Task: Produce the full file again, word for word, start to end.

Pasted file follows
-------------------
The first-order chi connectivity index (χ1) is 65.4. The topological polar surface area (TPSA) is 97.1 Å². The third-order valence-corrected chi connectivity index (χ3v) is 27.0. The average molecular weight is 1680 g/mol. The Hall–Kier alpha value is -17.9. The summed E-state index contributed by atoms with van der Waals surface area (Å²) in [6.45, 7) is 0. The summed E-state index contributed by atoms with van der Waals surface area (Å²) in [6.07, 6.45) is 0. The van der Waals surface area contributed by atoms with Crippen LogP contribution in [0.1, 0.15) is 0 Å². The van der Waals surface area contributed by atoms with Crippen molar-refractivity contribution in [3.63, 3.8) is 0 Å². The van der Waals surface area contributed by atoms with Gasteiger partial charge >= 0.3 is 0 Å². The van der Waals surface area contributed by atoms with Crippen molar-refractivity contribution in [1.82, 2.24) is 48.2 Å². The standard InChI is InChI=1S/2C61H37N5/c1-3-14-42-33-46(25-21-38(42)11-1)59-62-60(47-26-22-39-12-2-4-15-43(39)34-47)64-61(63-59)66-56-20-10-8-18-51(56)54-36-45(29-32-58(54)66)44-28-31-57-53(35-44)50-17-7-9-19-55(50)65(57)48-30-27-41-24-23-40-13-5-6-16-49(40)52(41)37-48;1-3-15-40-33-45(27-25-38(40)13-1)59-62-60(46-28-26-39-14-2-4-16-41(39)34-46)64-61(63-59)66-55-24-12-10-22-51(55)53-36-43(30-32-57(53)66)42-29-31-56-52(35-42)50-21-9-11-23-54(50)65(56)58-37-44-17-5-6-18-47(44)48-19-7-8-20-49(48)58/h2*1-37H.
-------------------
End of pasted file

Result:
The first-order chi connectivity index (χ1) is 65.4. The topological polar surface area (TPSA) is 97.1 Å². The third-order valence-corrected chi connectivity index (χ3v) is 27.0. The average molecular weight is 1680 g/mol. The Hall–Kier alpha value is -17.9. The summed E-state index contributed by atoms with van der Waals surface area (Å²) in [6.45, 7) is 0. The summed E-state index contributed by atoms with van der Waals surface area (Å²) in [6.07, 6.45) is 0. The van der Waals surface area contributed by atoms with Crippen LogP contribution in [0.1, 0.15) is 0 Å². The van der Waals surface area contributed by atoms with Crippen molar-refractivity contribution in [3.63, 3.8) is 0 Å². The van der Waals surface area contributed by atoms with Gasteiger partial charge >= 0.3 is 0 Å². The van der Waals surface area contributed by atoms with Crippen molar-refractivity contribution in [1.82, 2.24) is 48.2 Å². The standard InChI is InChI=1S/2C61H37N5/c1-3-14-42-33-46(25-21-38(42)11-1)59-62-60(47-26-22-39-12-2-4-15-43(39)34-47)64-61(63-59)66-56-20-10-8-18-51(56)54-36-45(29-32-58(54)66)44-28-31-57-53(35-44)50-17-7-9-19-55(50)65(57)48-30-27-41-24-23-40-13-5-6-16-49(40)52(41)37-48;1-3-15-40-33-45(27-25-38(40)13-1)59-62-60(46-28-26-39-14-2-4-16-41(39)34-46)64-61(63-59)66-55-24-12-10-22-51(55)53-36-43(30-32-57(53)66)42-29-31-56-52(35-42)50-21-9-11-23-54(50)65(56)58-37-44-17-5-6-18-47(44)48-19-7-8-20-49(48)58/h2*1-37H.